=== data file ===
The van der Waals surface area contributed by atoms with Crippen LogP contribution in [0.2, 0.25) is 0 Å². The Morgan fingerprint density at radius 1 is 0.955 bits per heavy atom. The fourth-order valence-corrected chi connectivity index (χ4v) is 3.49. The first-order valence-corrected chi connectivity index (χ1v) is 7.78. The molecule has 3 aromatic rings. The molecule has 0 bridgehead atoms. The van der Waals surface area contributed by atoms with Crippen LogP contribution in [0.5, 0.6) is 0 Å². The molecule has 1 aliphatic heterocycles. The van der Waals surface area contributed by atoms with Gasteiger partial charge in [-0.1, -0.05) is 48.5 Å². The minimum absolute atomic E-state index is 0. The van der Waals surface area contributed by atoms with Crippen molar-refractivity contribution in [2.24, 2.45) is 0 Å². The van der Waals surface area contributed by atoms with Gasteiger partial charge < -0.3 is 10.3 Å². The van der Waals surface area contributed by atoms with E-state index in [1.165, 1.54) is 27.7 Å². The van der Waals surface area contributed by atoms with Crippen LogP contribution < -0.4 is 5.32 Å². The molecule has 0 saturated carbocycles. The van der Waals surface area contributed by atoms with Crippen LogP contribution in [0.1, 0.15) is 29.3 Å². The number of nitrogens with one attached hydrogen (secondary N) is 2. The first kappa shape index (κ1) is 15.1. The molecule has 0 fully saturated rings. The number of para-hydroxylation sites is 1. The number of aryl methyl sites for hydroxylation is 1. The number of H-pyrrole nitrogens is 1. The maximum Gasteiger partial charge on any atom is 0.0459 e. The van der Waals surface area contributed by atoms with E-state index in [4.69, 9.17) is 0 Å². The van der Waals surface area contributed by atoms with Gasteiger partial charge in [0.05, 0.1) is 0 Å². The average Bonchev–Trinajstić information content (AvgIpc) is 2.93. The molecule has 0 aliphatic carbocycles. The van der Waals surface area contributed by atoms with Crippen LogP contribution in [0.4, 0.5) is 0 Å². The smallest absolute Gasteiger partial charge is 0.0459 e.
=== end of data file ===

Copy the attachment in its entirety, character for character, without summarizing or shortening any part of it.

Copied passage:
The van der Waals surface area contributed by atoms with Crippen LogP contribution in [0.2, 0.25) is 0 Å². The Morgan fingerprint density at radius 1 is 0.955 bits per heavy atom. The fourth-order valence-corrected chi connectivity index (χ4v) is 3.49. The first-order valence-corrected chi connectivity index (χ1v) is 7.78. The molecule has 3 aromatic rings. The molecule has 0 bridgehead atoms. The van der Waals surface area contributed by atoms with Crippen LogP contribution in [0.5, 0.6) is 0 Å². The molecule has 1 aliphatic heterocycles. The van der Waals surface area contributed by atoms with Gasteiger partial charge in [-0.1, -0.05) is 48.5 Å². The minimum absolute atomic E-state index is 0. The van der Waals surface area contributed by atoms with Crippen molar-refractivity contribution in [2.24, 2.45) is 0 Å². The van der Waals surface area contributed by atoms with Gasteiger partial charge < -0.3 is 10.3 Å². The van der Waals surface area contributed by atoms with E-state index in [1.165, 1.54) is 27.7 Å². The van der Waals surface area contributed by atoms with Crippen LogP contribution < -0.4 is 5.32 Å². The molecule has 0 saturated carbocycles. The van der Waals surface area contributed by atoms with Crippen LogP contribution in [0.1, 0.15) is 29.3 Å². The number of nitrogens with one attached hydrogen (secondary N) is 2. The first kappa shape index (κ1) is 15.1. The molecule has 0 fully saturated rings. The number of para-hydroxylation sites is 1. The number of aryl methyl sites for hydroxylation is 1. The number of H-pyrrole nitrogens is 1. The maximum Gasteiger partial charge on any atom is 0.0459 e. The van der Waals surface area contributed by atoms with E-state index in [4.69, 9.17) is 0 Å². The van der Waals surface area contributed by atoms with Gasteiger partial charge in [0.05, 0.1) is 0 Å². The average Bonchev–Trinajstić information content (AvgIpc) is 2.93. The molecule has 0 aliphatic carbocycles. The van der Waals surface area contributed by atoms with Crippen LogP contribution in [0.4, 0.5) is 0 Å². The smallest absolute Gasteiger partial charge is 0.0459 e.